NH labor leaders to take up minimum wage hike fightBy GARRY RAYNO
State House Bureau
New Hampshire Union Leader
January 05. 2014 8:03PM
CONCORD — New Hampshire labor leaders will unveil their 2014 legislative priorities, such as increasing the minimum wage, during a news conference Tuesday in Concord.
Lawmakers abolished the state’s minimum wage law in 2011, but state law holds that no employee shall be paid at an hourly rate lower than the federal minimum wage, which is $7.25 an hour.
Last year, lawmakers attempted to reestablish the state minimum wage and to increase it, but those bills were either killed or sent back to committees. However, several similar bills will be introduced this session.
Nationally there has been a push to increase the federal minimum wage — including walkouts at retailers and strikes by fast-food workers. Thirteen states increased their minimum wage Jan. 1.
In 2014, 21 states and the District of Columbia will have minimum wages above the federal minimum wage of $7.25 an hour, according to the National Conference of State Legislatures.
New Hampshire established a state minimum wage in 1949. In 2011 when the Republican-controlled Legislature removed the state minimum wage from the books, then-Gov. John Lynch, a Democrat, vetoed it. He said a repeal would “undermine our state’s economic strategy.”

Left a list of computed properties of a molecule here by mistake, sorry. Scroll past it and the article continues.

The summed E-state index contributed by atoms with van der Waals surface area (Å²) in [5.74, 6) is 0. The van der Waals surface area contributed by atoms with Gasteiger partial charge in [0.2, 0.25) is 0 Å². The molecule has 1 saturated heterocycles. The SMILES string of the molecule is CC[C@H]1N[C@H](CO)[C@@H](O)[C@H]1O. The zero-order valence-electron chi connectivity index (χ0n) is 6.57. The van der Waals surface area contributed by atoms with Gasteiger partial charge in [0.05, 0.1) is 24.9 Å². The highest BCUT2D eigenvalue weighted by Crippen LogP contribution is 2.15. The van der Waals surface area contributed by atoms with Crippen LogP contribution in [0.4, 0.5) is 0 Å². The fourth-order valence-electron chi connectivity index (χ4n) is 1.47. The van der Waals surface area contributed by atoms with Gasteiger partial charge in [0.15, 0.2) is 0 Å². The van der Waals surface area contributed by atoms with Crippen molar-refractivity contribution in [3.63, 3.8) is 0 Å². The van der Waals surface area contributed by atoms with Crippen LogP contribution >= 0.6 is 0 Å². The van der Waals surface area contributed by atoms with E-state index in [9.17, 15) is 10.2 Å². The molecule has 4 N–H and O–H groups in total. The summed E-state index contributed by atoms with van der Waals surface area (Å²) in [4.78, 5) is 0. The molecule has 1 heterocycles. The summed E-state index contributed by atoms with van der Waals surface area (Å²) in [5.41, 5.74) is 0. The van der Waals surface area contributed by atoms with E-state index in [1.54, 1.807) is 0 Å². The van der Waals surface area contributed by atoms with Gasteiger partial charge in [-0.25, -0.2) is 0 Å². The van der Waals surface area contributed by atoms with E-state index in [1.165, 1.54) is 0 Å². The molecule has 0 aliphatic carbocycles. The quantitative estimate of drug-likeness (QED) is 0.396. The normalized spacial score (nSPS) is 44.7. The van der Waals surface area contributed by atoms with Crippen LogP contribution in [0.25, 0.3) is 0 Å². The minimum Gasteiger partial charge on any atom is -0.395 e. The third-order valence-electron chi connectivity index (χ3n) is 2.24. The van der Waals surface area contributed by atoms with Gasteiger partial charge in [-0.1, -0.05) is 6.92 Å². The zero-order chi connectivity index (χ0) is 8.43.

The veto was overridden by the House and Senate. State Rep. Jeff Goley, D-Manchester, had argued that the state should not give up its ability to set a minimum wage above the federal threshold.
New Hampshire is one of 19 states where the “minimum wage” is the same as the federal rate.
New Hampshire AFL-CIO President Mark MacKenzie and national AFL-CIO Secretary-Treasurer Liz Shuler will join state lawmakers to talk about legislative efforts Tuesday at 2 p.m.
State Rep. Carol McGuire, R-Epsom, sponsored the 2011 bill removing a state minimum wage from the books. She said that she is not surprised that organized labor is trying again to shepherd a minimum wage bill through legislative channels.
From an economic point of view, she calls it a bad idea.
“I do believe it’s a job killer,” McGuire said.
Lawmakers three years ago heard testimony that many employers in New Hampshire pay hourly wages higher than the federal minimum.
The hourly minimum wage rates for other New England states are: Massachusetts, $8; Maine, $7.50; Vermont, $8.73; Connecticut, $8.70; and Rhode Island, $8, according to the U.S. Department of Labor.
The state of Washington has the highest minimum wage in the country, at $9.32 an hour. In March 2013, a national Gallup poll found 71 percent support for increasing the federal rate to $9 an hour; Republicans surveyed in that poll were split.